What's your definition of the perfect town car? Is it small, economical and spacious? Is it Mini-shaped? If it is, that's no bad thing. After 35 years, one of the most innovative and successful cars that the British motor industry has produced can still hold its own around town.

However, small cars might sound great in theory, but in practice there are plenty of other vehicles that for all sorts of reasons are perfectly suited to the cut, thrust and cramped car park of London traffic.

So here are practical suggestions for the motorist with an open and laterally slanted mind looking for the perfect town centre assault vehicle.

Land Rover, the farmer's friend. Built like a tank. Drives like a tractor. Looks like a lorry. Perfect. The Lord of the Manor driving position sits you at roof height to other cars, giving a grandstand view of the road so you can avoid the queues.

The imposing slab-sided architecture frightens off anyone foolish enough to even think of cutting you up. And you no longer fear aggressive taxis and maniac van drivers.

Don't worry that a Land Rover is going to be too large to handle, compared with a Ford Escort a short wheelbase model is more than a foot shorter and an inch narrower, yet it still manages to sit three abreast. You can also park a Land Rover and not worry that it won't be there when you get back.

This is bottom of the 4 x 4 pinch list and the more battered it looks, the better. Besides, any careless parker who happens to run into a Land Rover will come off much worse.

OK, so fuel consumption will barely scrape past 20mpg and the height restriction might rule some car parks out of bounds, but cheap, tatty, Land Rover is king of the central London Jungle.

A more subtle and stylish approach could be a Citroen 2CV. This uncompromisingly Gallic car has plenty going for it. Usually seen sporting a 'Save the Whale' sticker, it makes a statement about the sort of New Age veggie you might be.

But even fascist carnivores will appreciate the fact that it is narrow enough (just two inches wider than a Mini) to dart between traffic gaps, yet seats four in comfort.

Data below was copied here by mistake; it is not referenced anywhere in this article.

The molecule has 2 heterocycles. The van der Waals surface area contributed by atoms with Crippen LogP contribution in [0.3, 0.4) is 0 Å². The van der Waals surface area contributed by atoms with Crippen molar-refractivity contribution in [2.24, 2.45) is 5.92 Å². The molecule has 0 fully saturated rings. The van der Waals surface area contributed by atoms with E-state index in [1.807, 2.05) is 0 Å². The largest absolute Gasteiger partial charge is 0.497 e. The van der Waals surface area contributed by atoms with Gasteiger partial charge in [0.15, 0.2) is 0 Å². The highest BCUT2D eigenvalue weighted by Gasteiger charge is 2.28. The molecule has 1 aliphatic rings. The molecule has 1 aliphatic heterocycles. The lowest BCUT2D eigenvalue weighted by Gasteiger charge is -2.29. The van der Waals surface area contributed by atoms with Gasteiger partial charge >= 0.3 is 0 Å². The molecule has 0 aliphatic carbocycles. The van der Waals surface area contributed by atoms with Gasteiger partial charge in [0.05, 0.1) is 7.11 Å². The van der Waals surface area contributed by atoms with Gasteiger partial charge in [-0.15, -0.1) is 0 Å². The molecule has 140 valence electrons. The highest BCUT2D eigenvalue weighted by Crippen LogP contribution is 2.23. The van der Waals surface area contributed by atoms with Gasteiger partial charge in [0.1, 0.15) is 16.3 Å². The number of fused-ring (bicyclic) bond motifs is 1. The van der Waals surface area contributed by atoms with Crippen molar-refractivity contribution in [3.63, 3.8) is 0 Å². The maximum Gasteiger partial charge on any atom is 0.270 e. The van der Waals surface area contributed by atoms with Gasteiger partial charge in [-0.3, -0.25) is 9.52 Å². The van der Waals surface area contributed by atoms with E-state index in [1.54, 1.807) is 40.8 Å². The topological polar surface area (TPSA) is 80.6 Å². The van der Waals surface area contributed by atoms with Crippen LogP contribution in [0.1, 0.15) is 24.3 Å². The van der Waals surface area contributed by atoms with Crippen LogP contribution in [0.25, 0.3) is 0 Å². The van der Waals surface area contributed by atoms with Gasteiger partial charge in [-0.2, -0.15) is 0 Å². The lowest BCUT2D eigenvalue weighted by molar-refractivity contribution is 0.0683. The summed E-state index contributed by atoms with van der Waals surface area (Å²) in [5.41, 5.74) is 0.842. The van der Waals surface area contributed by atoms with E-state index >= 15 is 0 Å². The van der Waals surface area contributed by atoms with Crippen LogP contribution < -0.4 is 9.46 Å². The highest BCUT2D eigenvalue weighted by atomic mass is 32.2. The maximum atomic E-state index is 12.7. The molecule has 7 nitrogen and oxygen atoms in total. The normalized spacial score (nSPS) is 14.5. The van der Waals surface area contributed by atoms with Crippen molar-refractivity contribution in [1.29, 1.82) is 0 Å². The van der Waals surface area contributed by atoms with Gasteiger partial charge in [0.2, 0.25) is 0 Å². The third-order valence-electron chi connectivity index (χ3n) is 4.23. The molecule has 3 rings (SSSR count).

The seats can easily be removed so that the interior takes on Tardis-like dimensions. Mechanically a car could not be simpler while the retro 1940s styling could not be more trendy.

The 2CV's low weight and tiny engine gives 40-50mpg. However, in pure performance terms the 2CV is painfully

slow, but obviously more than adequate to deal with the snail's pace of rush hour. The 'cons are the flimsiness of construction and the cost and complication of some repairs.

Of the British oddballs an underrated contribution to city traffic jams is the Reliant Robin. Butt of a thousand motoring jokes, that three-wheel layout, hardly appropriate on the open road, is perfect in town.

One wheel at the front makes for a usefully tight turning circle. The glassfibre body won't rust, it is tough and makes for a lightweight vehicle that will do a creditable 40mpg-plus. No one will ever want to pinch it. Even vandals will feel sorry for you and leave it alone.

Several thousand taxi

drivers cannot be wrong and won't tire of telling you so. That's why FX4 taxis can be fun. The Duke of Edinburgh has one kitted, Stephen Fry is another celebrity owner, and countless central London businesses have bought their own to act as surrogate vans/taxis.

Old taxis make sense because they are an anonymous way to get around. Lost in a sea of other black cabs it may be possible to take the same sort of licensed liberties - although legally you can't use bus lanes and turn without signalling.

On the practical side, taxi turning circles are very small, interior space is huge, they are solidly built to take high mileages and, best of all, can be bought cheaply. A good buy, provided you can cope with people leaping in and shouting 'Victoria, and drive like hell]'

Which brings us back to the quintessential town car, the humble Mini. Although roundly outclassed by the latest generation of superminis, dimensionally it is still the smallest car you can get. At 10ft 1in by 4ft 7in, a Peugoet 106 is a full seven inches wider and 1ft 7in longer.

When squeezing into a resident's parking bay those extra inches make a big difference. Of course you won't have the convenience of a hatchback, but there is plenty of room for the shopping and four adults.

Mechanically the Mini is

noisy and there are just four gears to play with, but in town that hardly matters. You can afford to own one for the city and have something bigger and more sophisticated for longer journeys. That's because Minis are cheap to buy (pounds 250 upwards), service and insure (Group 2). The perfect town car combination. And if everyone drove a Mini wouldn't the traffic jams be shorter?


2CVs: Polygon Garage 071-720 7207; Tudor Price

081-540 7242

Taxis: Stewarts Garage 071-385 0743

Minis: London Mini Centre 081-788 6036; Mini

Centre (Kent & SE) 0322 665141; Catford Mini

Centre 081 461 1633

Land Rover: AJD Land Rovers 081-364 4874

Reliants: Romford Market Garage 0708 727878;

Collin Collins 081-861 1666; Wood Lawn Garage

081-894 1951

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